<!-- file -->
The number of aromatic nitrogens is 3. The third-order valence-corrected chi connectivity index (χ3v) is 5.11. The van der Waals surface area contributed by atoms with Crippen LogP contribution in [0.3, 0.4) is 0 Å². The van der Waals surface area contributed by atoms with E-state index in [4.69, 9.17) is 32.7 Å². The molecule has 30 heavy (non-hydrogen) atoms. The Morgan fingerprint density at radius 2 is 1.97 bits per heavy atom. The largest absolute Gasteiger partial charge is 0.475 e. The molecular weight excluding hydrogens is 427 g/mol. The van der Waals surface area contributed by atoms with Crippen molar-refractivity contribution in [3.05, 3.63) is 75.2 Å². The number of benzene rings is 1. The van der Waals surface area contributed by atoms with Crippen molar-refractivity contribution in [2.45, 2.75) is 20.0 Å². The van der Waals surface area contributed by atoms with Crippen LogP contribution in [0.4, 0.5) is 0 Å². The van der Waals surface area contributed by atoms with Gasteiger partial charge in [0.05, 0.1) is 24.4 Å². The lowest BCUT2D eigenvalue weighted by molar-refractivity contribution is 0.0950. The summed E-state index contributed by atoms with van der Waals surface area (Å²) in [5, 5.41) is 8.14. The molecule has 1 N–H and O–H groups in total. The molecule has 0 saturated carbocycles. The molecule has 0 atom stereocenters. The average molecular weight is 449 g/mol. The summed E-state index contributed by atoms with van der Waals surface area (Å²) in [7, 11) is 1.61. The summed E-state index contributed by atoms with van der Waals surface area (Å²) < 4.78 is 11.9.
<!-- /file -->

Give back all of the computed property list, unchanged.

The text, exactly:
The number of aromatic nitrogens is 3. The third-order valence-corrected chi connectivity index (χ3v) is 5.11. The van der Waals surface area contributed by atoms with Crippen LogP contribution in [0.3, 0.4) is 0 Å². The van der Waals surface area contributed by atoms with E-state index in [4.69, 9.17) is 32.7 Å². The molecule has 30 heavy (non-hydrogen) atoms. The Morgan fingerprint density at radius 2 is 1.97 bits per heavy atom. The largest absolute Gasteiger partial charge is 0.475 e. The molecular weight excluding hydrogens is 427 g/mol. The van der Waals surface area contributed by atoms with Crippen molar-refractivity contribution in [3.05, 3.63) is 75.2 Å². The number of benzene rings is 1. The van der Waals surface area contributed by atoms with Crippen molar-refractivity contribution in [2.45, 2.75) is 20.0 Å². The van der Waals surface area contributed by atoms with Crippen LogP contribution in [0.4, 0.5) is 0 Å². The van der Waals surface area contributed by atoms with Gasteiger partial charge in [0.05, 0.1) is 24.4 Å². The lowest BCUT2D eigenvalue weighted by molar-refractivity contribution is 0.0950. The summed E-state index contributed by atoms with van der Waals surface area (Å²) in [5, 5.41) is 8.14. The molecule has 1 N–H and O–H groups in total. The molecule has 0 saturated carbocycles. The molecule has 0 atom stereocenters. The average molecular weight is 449 g/mol. The summed E-state index contributed by atoms with van der Waals surface area (Å²) in [7, 11) is 1.61. The summed E-state index contributed by atoms with van der Waals surface area (Å²) < 4.78 is 11.9.